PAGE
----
Dt = ft * v**2 * t / R + Dtmin	      # transverse dispersiion coefficient
    return Dl, Dt

Execution time for the python script for the 1,200 grid points was approximately 550 seconds, with both the numba and compile features added, on my reasonably fast core i7-based laptop. Separate testing of both additions indicated that each resulted in a speedup of roughly a factor of two. Further improvements in execution time might be achievable with additional numba decorators elsewhere in the code, but there is a problem to overcome. The @jit decorator does not work for functions inside a class (i.e., methods); instead, the entire class is compiled using numba’s @jitclass decorator. This requires that the variables defined as members of the class have their data types (e.g., integer, float, etc.) specified in advance. However, it’s not clear to me how the compile() & eval() functions, which are included as source objects as defined by the Source class, not to mention – separately – the quad and dblquad integration routines provided by scipy, can all play together properly. Suggestions are welcome …

Julia

The julia language code equivalent to the python script shown above is provided in full under my GitHub repository. The corresponding execution time for the julia implementation on the same example problem and same computer was around 150 seconds, thus yielding a substantial improvement over the python version. The julia script employs the quadgk routine three times for the nested integrals shown in Equation-2; perhaps additional performance improvements could be achieved by applying multivariable integration approaches (e.g., cuba ) instead, but that is left for another time. Perhaps some re-writing of the code to do some parallel processing might also help?

My only other concerns regarding the julia script are aesthetic in nature. First, julia is not really object oriented, so the code needs to be organized a little differently. In particular, functions cannot be associated with user-defined composite data types in the same way that methods are assigned to classes in python. This issue applies to julia in general and is not specific to this particular example application. However, a second issue is this: the @eval macro feels a bit clunky in that it only reads strings defined at the global scope level. This forced me to read portions of the input file separately at the global level to populate the source term strings, and then to read other parameters and assign them to the “Source” type:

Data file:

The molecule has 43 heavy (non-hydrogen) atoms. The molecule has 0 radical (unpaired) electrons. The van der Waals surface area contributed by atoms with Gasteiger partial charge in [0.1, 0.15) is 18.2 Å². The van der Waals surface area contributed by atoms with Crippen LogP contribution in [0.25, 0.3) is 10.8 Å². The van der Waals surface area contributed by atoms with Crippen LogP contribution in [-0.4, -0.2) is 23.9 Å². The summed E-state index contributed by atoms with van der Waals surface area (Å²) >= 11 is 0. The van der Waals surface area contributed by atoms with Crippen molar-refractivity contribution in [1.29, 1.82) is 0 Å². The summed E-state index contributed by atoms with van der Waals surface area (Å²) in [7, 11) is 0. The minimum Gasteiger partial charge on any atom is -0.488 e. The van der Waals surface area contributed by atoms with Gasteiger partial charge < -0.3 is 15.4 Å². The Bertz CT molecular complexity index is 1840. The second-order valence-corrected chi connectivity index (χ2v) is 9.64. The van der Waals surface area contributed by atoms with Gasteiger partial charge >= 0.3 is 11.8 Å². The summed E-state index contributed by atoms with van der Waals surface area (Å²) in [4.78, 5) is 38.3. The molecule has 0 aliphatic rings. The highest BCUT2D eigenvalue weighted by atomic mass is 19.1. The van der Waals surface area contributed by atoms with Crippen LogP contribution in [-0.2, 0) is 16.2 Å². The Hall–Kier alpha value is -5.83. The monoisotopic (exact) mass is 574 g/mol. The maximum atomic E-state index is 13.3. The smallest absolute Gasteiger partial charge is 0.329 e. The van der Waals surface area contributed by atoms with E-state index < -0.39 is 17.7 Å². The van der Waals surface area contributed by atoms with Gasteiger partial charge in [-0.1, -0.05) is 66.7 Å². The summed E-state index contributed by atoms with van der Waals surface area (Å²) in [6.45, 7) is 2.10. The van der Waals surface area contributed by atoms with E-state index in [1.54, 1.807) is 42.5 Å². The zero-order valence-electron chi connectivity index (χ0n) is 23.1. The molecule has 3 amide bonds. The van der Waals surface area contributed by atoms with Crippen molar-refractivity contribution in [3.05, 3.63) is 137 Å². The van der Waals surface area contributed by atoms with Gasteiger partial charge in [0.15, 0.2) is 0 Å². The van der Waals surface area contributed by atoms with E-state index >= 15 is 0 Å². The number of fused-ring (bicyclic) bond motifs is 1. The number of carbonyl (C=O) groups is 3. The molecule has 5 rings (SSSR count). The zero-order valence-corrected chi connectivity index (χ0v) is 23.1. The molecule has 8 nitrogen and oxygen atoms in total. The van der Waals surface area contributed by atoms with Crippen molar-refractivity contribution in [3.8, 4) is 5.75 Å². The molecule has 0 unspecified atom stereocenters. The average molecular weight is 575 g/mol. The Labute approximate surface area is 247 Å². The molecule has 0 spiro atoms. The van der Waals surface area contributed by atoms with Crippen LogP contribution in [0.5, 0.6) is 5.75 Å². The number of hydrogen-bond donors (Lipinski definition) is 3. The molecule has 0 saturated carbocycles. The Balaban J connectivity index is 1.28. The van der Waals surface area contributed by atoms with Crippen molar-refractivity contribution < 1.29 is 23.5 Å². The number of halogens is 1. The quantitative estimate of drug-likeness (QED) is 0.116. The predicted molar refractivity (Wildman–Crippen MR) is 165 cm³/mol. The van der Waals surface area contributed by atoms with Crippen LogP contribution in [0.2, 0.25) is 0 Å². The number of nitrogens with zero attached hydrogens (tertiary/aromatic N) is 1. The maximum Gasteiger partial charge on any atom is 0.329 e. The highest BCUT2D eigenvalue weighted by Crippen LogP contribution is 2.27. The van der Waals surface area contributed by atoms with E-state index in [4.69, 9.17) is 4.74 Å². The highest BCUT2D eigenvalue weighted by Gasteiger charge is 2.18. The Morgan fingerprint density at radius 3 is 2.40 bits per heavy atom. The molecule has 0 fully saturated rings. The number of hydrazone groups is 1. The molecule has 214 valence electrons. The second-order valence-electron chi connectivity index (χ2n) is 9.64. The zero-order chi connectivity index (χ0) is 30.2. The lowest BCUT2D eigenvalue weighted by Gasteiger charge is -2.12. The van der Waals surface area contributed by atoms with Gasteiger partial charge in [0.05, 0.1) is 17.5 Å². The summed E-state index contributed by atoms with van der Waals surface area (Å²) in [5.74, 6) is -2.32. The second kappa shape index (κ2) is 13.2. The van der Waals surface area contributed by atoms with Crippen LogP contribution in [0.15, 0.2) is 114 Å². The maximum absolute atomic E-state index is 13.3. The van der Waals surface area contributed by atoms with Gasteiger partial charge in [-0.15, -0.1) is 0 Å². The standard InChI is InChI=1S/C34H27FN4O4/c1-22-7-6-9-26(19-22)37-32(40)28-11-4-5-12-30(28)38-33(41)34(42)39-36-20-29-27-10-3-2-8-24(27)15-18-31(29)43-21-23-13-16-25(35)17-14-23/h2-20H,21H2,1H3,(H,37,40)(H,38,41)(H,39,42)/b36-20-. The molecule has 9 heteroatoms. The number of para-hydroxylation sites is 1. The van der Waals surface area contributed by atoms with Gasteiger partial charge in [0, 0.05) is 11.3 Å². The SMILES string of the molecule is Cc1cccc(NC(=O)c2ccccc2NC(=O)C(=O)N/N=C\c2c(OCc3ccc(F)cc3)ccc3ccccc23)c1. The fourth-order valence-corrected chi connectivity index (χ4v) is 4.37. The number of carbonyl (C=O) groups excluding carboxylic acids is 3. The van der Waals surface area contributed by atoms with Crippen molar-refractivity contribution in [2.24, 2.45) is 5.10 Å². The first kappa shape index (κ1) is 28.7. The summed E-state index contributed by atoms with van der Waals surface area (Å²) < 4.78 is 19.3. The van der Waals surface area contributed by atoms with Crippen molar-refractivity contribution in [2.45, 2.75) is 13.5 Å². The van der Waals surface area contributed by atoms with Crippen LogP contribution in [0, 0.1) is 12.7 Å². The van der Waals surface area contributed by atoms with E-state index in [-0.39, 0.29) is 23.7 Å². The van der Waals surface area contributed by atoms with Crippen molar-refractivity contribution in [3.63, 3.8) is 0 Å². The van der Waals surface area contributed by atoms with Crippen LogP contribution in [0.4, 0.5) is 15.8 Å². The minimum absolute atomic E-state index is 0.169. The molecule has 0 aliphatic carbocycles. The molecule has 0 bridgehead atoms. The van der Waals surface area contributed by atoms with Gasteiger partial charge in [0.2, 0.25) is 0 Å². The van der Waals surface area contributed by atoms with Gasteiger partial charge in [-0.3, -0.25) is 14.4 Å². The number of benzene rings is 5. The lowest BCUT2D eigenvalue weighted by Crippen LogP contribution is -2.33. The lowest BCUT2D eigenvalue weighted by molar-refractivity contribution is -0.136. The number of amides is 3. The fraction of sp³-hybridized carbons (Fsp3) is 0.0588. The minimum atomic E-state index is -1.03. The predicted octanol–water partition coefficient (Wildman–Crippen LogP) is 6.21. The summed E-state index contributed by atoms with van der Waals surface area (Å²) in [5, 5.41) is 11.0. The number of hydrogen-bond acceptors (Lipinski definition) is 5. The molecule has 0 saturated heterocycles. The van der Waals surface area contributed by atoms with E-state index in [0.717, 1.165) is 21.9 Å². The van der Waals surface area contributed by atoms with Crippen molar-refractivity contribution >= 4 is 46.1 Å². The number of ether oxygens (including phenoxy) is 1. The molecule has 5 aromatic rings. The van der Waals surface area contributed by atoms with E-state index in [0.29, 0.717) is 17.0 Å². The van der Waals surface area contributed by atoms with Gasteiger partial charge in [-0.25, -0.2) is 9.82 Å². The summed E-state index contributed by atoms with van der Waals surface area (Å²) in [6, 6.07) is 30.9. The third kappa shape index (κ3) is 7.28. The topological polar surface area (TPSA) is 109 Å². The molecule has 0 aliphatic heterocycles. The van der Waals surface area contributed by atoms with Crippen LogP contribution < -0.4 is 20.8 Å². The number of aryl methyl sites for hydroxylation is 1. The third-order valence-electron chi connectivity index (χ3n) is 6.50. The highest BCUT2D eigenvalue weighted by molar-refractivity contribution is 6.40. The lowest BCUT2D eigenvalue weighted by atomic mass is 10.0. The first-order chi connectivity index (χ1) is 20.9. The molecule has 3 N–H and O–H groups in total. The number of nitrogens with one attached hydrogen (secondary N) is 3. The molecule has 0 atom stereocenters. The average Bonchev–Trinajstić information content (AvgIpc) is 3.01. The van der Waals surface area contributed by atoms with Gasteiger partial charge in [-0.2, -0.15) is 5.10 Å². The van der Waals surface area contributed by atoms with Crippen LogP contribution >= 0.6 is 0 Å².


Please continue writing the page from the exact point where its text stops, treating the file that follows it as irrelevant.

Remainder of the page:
### read plume source terms; this must be implemented as global scope ###

tfunc_string = []
xtopf_string = []
xbotf_string = []
data = readdlm("sources.txt", '\t', header=true)
for i = 1:size(data[1], 1) 							# can have multiple sources
	push!(tfunc_string, data[1][i, 7])
	push!(xtopf_string, data[1][i, 8])
	push!(xbotf_string, data[1][i, 9])
end

### main script ###

function ShapeSource(time_output)

	# read in model parameter sets
	aquifer = GetAquifer() 						# read aquifer properties
	sources = GetSources() 						# read source term properties
	xgrid, ygrid = GetGrid() 					# read grid settings

	# calculate
	concs = zeros(Float64, length(xgrid), length(sources))
	for (j, src) in enumerate(sources)
	println("Source = " * "\t" * src.name)
		# redefine global functions to match sources
		@eval tfunc(t) = $(parse(tfunc_string[j]))
		@eval xtopf(x) = $(parse(xtopf_string[j]))
		@eval xbotf(x) = $(parse(xbotf_string[j]))
		for i = 1:length(xgrid)
			xprime, yprime = Rotate(xgrid[i]-src.x0, ygrid[i]-src.y0, -aquifer.theta)
			concs[i, j] = C(xprime, yprime, time_output, aquifer, src)
		end
	end

	# write to output file
	WriteOutput(xgrid, ygrid, sources, concs)

	println("Done.")

end

In addition, because @eval macros cannot be assigned to composite user-defined types (as opposed to the equivalent python implementation), they are, in effect, redefined each time a new source term is read. This generates a warning message for every separate source term, which is an annoying artifact for this particular example.

Otherwise, the performance improvement over python is welcome for this particular application, so I won’t complain too loudly 🙂